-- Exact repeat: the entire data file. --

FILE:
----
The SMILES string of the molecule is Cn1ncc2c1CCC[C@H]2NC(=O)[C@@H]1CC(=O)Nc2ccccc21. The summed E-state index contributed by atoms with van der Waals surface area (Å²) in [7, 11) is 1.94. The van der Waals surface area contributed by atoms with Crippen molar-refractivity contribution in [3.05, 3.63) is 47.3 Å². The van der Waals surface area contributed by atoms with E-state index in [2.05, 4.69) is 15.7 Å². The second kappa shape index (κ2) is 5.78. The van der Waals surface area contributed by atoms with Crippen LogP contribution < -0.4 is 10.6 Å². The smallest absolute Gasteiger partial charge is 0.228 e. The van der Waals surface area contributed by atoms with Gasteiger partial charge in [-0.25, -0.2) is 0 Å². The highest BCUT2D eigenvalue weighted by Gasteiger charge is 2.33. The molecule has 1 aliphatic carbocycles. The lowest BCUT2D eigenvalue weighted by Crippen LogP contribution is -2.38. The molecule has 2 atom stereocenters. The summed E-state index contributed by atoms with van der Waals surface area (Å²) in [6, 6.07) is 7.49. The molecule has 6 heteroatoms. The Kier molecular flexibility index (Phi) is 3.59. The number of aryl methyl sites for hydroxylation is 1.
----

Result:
The SMILES string of the molecule is Cn1ncc2c1CCC[C@H]2NC(=O)[C@@H]1CC(=O)Nc2ccccc21. The summed E-state index contributed by atoms with van der Waals surface area (Å²) in [7, 11) is 1.94. The van der Waals surface area contributed by atoms with Crippen molar-refractivity contribution in [3.05, 3.63) is 47.3 Å². The van der Waals surface area contributed by atoms with E-state index in [2.05, 4.69) is 15.7 Å². The second kappa shape index (κ2) is 5.78. The van der Waals surface area contributed by atoms with Crippen LogP contribution < -0.4 is 10.6 Å². The smallest absolute Gasteiger partial charge is 0.228 e. The van der Waals surface area contributed by atoms with Gasteiger partial charge in [-0.25, -0.2) is 0 Å². The highest BCUT2D eigenvalue weighted by Gasteiger charge is 2.33. The molecule has 1 aliphatic carbocycles. The lowest BCUT2D eigenvalue weighted by Crippen LogP contribution is -2.38. The molecule has 2 atom stereocenters. The summed E-state index contributed by atoms with van der Waals surface area (Å²) in [6, 6.07) is 7.49. The molecule has 6 heteroatoms. The Kier molecular flexibility index (Phi) is 3.59. The number of aryl methyl sites for hydroxylation is 1.